Connecting Alcohol Brands to the Celebrations Industry
Beer, wine and spirits brands make up a huge $197 billion industry, one that inherently overlaps with the celebrations industry, a $38 billion market. In our latest white paper, we analyzed the role of liquor in holidays and special occasions, and here we’re zeroing in on the inextricable link between beer, wine & spirits and celebrations.
Throughout the year, there are many moments to celebrate and toast with a cocktail. According to the calendar there are 11 federal holidays, 33 traditional/religious holidays, as well as numerous birthdays, anniversaries, engagements, weddings and countless other occasions to celebrate. Estimations from online party planning tools suggest that for any celebration of more than 5 people, hosts generally spend 20% of their party budget on alcohol. For larger events like weddings, that number is likely to be even higher.
Certain occasions lend themselves to one type of beverage over another. Beer sales, for example, are higher for cookout-related holidays like Memorial Day, 4th of July, and Labor Day. These Patriotic holidays tend to be more casual and are held outdoors during warmer months, so it makes sense that beer is the beverage of choice. However, this also represents an opportunity for other types of beverages that can also be labeled as cool and refreshing.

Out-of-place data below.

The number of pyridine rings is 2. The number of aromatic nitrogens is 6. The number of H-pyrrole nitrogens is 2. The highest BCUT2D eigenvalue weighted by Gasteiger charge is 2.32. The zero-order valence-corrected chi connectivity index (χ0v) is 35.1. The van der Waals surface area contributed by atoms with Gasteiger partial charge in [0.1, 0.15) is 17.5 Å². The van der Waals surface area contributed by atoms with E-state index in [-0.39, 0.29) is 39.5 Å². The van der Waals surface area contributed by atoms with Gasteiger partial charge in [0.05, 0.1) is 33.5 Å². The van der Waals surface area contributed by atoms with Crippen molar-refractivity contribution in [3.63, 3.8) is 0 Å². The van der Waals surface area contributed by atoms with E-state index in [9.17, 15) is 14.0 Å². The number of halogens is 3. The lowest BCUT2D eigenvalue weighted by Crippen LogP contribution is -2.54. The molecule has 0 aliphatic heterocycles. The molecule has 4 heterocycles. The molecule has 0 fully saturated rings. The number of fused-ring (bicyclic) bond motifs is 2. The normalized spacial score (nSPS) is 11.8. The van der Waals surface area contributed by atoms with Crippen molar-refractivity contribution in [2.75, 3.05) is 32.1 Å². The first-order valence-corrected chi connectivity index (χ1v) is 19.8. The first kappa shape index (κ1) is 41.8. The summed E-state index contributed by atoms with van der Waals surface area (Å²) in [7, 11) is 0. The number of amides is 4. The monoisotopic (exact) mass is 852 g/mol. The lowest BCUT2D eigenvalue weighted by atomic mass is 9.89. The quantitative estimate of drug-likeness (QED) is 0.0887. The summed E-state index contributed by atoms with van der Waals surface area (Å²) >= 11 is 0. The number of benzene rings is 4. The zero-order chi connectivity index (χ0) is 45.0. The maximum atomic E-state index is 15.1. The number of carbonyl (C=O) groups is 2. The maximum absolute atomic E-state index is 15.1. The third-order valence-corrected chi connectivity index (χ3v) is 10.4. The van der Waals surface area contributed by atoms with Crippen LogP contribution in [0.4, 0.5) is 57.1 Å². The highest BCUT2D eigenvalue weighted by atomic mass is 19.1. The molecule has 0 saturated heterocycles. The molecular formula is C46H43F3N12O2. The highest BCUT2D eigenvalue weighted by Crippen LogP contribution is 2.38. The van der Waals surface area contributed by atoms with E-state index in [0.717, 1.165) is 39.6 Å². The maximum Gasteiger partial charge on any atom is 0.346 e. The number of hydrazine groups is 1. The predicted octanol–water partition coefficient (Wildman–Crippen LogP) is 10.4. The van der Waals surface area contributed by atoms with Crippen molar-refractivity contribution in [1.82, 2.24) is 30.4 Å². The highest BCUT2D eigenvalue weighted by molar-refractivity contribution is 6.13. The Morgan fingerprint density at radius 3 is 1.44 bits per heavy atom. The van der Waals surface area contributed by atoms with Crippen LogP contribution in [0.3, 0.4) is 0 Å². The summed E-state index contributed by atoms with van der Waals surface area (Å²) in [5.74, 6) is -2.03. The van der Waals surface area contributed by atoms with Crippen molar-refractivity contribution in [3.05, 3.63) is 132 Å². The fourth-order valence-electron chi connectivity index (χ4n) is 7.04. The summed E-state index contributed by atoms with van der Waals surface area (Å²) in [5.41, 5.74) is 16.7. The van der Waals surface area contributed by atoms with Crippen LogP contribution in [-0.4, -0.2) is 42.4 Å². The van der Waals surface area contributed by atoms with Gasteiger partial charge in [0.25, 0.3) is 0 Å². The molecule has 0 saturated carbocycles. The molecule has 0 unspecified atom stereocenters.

New Year’s Eve is traditionally a big holiday for champagne and other varieties of bubbly such as Prosecco or Cava. Cinco de Mayo is inextricably linked to margaritas and tequila-based drinks, as well as beers like Corona and Dos Equis. And what would Christmas be without spiked eggnog?
A considerable opportunity for wine and liquors lies in weddings, engagement parties, and bridal showers. Engagement parties wouldn’t be complete with the champagne toast to the newly engaged couple, and many bridal showers take on a theme, whether it’s a brunch with mimosas or a garden party with spiked lemonade. These celebrations allow brands to be creative with both their product and their marketing.
Smaller holidays pack just as much punch (pun intended) as the big guns when it comes to celebrations. More and more Americans are throwing parties for holidays like Valentine’s Day, Mardi Gras, and St. Patrick’s Day providing beverage companies with nice revenue boosts between major holidays.
It seems that almost every holiday or reason to celebrate lends itself to one type of alcohol or another. With the celebrations industry estimated at $38 billion, the opportunity for alcoholic beverage companies to capitalize on some of that revenue is huge.
Download the free white paper to learn more about current consumer trends in the alcoholic beverage industry and what the industry can do to better reach consumers who spend billions on alcohol every year.
Posted by Katie Petrillo